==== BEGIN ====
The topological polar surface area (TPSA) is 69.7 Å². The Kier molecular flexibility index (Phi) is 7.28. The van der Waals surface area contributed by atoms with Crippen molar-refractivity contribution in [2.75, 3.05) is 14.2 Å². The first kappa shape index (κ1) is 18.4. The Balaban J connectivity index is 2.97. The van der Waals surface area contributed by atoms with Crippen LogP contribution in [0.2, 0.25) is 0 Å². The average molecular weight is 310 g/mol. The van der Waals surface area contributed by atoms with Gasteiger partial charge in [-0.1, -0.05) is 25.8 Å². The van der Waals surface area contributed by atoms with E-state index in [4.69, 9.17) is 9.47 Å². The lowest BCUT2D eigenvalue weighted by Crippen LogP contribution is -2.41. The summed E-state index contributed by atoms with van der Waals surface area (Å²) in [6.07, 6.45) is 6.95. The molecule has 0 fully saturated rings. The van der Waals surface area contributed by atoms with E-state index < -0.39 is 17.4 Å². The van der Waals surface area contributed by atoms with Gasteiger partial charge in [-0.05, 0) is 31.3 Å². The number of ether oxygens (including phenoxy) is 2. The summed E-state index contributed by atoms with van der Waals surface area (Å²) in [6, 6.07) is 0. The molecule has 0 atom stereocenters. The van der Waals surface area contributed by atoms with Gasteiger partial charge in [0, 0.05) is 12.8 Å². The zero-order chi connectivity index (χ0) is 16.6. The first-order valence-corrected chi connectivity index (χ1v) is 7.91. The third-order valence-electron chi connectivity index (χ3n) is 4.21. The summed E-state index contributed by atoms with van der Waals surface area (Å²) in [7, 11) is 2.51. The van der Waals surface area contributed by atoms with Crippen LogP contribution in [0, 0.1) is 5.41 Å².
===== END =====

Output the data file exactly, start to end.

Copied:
The topological polar surface area (TPSA) is 69.7 Å². The Kier molecular flexibility index (Phi) is 7.28. The van der Waals surface area contributed by atoms with Crippen molar-refractivity contribution in [2.75, 3.05) is 14.2 Å². The first kappa shape index (κ1) is 18.4. The Balaban J connectivity index is 2.97. The van der Waals surface area contributed by atoms with Crippen LogP contribution in [0.2, 0.25) is 0 Å². The average molecular weight is 310 g/mol. The van der Waals surface area contributed by atoms with Gasteiger partial charge in [-0.1, -0.05) is 25.8 Å². The van der Waals surface area contributed by atoms with E-state index in [4.69, 9.17) is 9.47 Å². The lowest BCUT2D eigenvalue weighted by Crippen LogP contribution is -2.41. The summed E-state index contributed by atoms with van der Waals surface area (Å²) in [6.07, 6.45) is 6.95. The molecule has 0 fully saturated rings. The van der Waals surface area contributed by atoms with E-state index < -0.39 is 17.4 Å². The van der Waals surface area contributed by atoms with Gasteiger partial charge in [-0.05, 0) is 31.3 Å². The number of ether oxygens (including phenoxy) is 2. The summed E-state index contributed by atoms with van der Waals surface area (Å²) in [6, 6.07) is 0. The molecule has 0 atom stereocenters. The van der Waals surface area contributed by atoms with Gasteiger partial charge in [0, 0.05) is 12.8 Å². The zero-order chi connectivity index (χ0) is 16.6. The first-order valence-corrected chi connectivity index (χ1v) is 7.91. The third-order valence-electron chi connectivity index (χ3n) is 4.21. The summed E-state index contributed by atoms with van der Waals surface area (Å²) in [7, 11) is 2.51. The van der Waals surface area contributed by atoms with Crippen LogP contribution in [0, 0.1) is 5.41 Å².